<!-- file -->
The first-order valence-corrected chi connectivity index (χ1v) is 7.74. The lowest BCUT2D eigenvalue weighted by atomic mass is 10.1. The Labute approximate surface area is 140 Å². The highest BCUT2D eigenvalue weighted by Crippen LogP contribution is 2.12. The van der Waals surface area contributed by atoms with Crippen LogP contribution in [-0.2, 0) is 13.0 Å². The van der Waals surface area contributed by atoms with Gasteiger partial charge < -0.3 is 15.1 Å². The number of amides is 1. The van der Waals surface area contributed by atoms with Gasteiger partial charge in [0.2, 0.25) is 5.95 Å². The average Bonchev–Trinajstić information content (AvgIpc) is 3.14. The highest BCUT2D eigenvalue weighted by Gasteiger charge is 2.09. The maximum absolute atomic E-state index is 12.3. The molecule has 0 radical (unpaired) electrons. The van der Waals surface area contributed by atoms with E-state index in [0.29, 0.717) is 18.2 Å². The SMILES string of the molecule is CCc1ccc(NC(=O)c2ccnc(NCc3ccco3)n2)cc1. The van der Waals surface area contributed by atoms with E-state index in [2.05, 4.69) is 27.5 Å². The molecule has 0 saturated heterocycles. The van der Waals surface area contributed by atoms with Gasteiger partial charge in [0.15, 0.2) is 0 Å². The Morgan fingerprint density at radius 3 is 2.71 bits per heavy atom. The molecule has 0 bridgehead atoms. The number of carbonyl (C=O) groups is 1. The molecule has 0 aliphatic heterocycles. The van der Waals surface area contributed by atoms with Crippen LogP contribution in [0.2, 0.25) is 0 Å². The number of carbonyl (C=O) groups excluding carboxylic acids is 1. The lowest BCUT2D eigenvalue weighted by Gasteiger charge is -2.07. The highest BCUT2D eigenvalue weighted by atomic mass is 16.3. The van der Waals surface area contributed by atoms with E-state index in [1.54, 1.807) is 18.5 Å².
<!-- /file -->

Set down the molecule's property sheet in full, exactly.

The first-order valence-corrected chi connectivity index (χ1v) is 7.74. The lowest BCUT2D eigenvalue weighted by atomic mass is 10.1. The Labute approximate surface area is 140 Å². The highest BCUT2D eigenvalue weighted by Crippen LogP contribution is 2.12. The van der Waals surface area contributed by atoms with Crippen LogP contribution in [-0.2, 0) is 13.0 Å². The van der Waals surface area contributed by atoms with Gasteiger partial charge < -0.3 is 15.1 Å². The number of amides is 1. The van der Waals surface area contributed by atoms with Gasteiger partial charge in [0.2, 0.25) is 5.95 Å². The average Bonchev–Trinajstić information content (AvgIpc) is 3.14. The highest BCUT2D eigenvalue weighted by Gasteiger charge is 2.09. The maximum absolute atomic E-state index is 12.3. The molecule has 0 radical (unpaired) electrons. The van der Waals surface area contributed by atoms with E-state index in [0.29, 0.717) is 18.2 Å². The SMILES string of the molecule is CCc1ccc(NC(=O)c2ccnc(NCc3ccco3)n2)cc1. The van der Waals surface area contributed by atoms with E-state index in [2.05, 4.69) is 27.5 Å². The molecule has 0 saturated heterocycles. The van der Waals surface area contributed by atoms with Gasteiger partial charge in [0.15, 0.2) is 0 Å². The Morgan fingerprint density at radius 3 is 2.71 bits per heavy atom. The molecule has 0 bridgehead atoms. The number of carbonyl (C=O) groups is 1. The molecule has 0 aliphatic heterocycles. The van der Waals surface area contributed by atoms with Crippen LogP contribution in [0.2, 0.25) is 0 Å². The number of carbonyl (C=O) groups excluding carboxylic acids is 1. The lowest BCUT2D eigenvalue weighted by Gasteiger charge is -2.07. The highest BCUT2D eigenvalue weighted by atomic mass is 16.3. The van der Waals surface area contributed by atoms with E-state index in [1.54, 1.807) is 18.5 Å².